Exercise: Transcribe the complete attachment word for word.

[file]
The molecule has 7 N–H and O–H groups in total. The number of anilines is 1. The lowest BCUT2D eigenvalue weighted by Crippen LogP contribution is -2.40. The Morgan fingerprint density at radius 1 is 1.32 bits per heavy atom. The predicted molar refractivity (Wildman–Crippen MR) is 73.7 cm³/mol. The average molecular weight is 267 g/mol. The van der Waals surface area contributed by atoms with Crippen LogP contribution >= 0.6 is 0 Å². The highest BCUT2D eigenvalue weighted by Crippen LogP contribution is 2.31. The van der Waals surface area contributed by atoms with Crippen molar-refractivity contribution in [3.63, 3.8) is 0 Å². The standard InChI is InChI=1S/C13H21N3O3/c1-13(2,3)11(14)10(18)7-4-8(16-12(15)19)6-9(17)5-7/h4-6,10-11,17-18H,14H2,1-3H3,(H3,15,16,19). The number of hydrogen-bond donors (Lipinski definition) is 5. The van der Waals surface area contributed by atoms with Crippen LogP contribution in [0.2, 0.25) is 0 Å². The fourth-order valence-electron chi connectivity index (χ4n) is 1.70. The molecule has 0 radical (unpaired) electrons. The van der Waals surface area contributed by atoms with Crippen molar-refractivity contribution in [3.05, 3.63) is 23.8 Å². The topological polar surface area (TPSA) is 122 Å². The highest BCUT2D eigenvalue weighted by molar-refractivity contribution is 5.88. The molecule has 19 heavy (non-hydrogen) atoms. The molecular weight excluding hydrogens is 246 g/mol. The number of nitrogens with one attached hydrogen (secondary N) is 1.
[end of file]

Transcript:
The molecule has 7 N–H and O–H groups in total. The number of anilines is 1. The lowest BCUT2D eigenvalue weighted by Crippen LogP contribution is -2.40. The Morgan fingerprint density at radius 1 is 1.32 bits per heavy atom. The predicted molar refractivity (Wildman–Crippen MR) is 73.7 cm³/mol. The average molecular weight is 267 g/mol. The van der Waals surface area contributed by atoms with Crippen LogP contribution >= 0.6 is 0 Å². The highest BCUT2D eigenvalue weighted by Crippen LogP contribution is 2.31. The van der Waals surface area contributed by atoms with Crippen molar-refractivity contribution in [3.63, 3.8) is 0 Å². The standard InChI is InChI=1S/C13H21N3O3/c1-13(2,3)11(14)10(18)7-4-8(16-12(15)19)6-9(17)5-7/h4-6,10-11,17-18H,14H2,1-3H3,(H3,15,16,19). The number of hydrogen-bond donors (Lipinski definition) is 5. The van der Waals surface area contributed by atoms with Crippen LogP contribution in [0.2, 0.25) is 0 Å². The fourth-order valence-electron chi connectivity index (χ4n) is 1.70. The molecule has 0 radical (unpaired) electrons. The van der Waals surface area contributed by atoms with Crippen molar-refractivity contribution in [3.05, 3.63) is 23.8 Å². The topological polar surface area (TPSA) is 122 Å². The highest BCUT2D eigenvalue weighted by molar-refractivity contribution is 5.88. The molecule has 19 heavy (non-hydrogen) atoms. The molecular weight excluding hydrogens is 246 g/mol. The number of nitrogens with one attached hydrogen (secondary N) is 1.